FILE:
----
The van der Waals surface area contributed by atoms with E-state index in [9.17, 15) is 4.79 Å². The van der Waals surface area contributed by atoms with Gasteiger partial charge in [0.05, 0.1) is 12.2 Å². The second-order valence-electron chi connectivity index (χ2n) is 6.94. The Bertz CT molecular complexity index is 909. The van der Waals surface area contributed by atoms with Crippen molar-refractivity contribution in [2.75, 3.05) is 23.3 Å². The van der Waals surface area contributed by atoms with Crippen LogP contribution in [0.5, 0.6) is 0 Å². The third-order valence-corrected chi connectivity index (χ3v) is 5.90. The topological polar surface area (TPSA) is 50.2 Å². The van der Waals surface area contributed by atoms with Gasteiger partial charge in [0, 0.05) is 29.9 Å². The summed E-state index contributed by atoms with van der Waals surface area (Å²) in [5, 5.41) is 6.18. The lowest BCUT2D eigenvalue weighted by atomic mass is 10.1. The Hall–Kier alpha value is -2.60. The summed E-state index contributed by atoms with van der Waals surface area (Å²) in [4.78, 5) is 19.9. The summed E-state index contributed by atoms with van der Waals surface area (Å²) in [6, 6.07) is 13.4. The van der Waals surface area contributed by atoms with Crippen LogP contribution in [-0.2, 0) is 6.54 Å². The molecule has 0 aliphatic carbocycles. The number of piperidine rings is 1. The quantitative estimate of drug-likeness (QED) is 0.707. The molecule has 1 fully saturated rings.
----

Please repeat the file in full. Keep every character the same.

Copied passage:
The van der Waals surface area contributed by atoms with E-state index in [9.17, 15) is 4.79 Å². The van der Waals surface area contributed by atoms with Gasteiger partial charge in [0.05, 0.1) is 12.2 Å². The second-order valence-electron chi connectivity index (χ2n) is 6.94. The Bertz CT molecular complexity index is 909. The van der Waals surface area contributed by atoms with Crippen molar-refractivity contribution in [2.75, 3.05) is 23.3 Å². The van der Waals surface area contributed by atoms with Crippen LogP contribution in [0.5, 0.6) is 0 Å². The third-order valence-corrected chi connectivity index (χ3v) is 5.90. The topological polar surface area (TPSA) is 50.2 Å². The van der Waals surface area contributed by atoms with Gasteiger partial charge in [0, 0.05) is 29.9 Å². The summed E-state index contributed by atoms with van der Waals surface area (Å²) in [5, 5.41) is 6.18. The lowest BCUT2D eigenvalue weighted by atomic mass is 10.1. The Hall–Kier alpha value is -2.60. The summed E-state index contributed by atoms with van der Waals surface area (Å²) in [4.78, 5) is 19.9. The summed E-state index contributed by atoms with van der Waals surface area (Å²) in [6, 6.07) is 13.4. The van der Waals surface area contributed by atoms with Crippen LogP contribution in [-0.2, 0) is 6.54 Å². The molecule has 0 aliphatic carbocycles. The number of piperidine rings is 1. The quantitative estimate of drug-likeness (QED) is 0.707. The molecule has 1 fully saturated rings.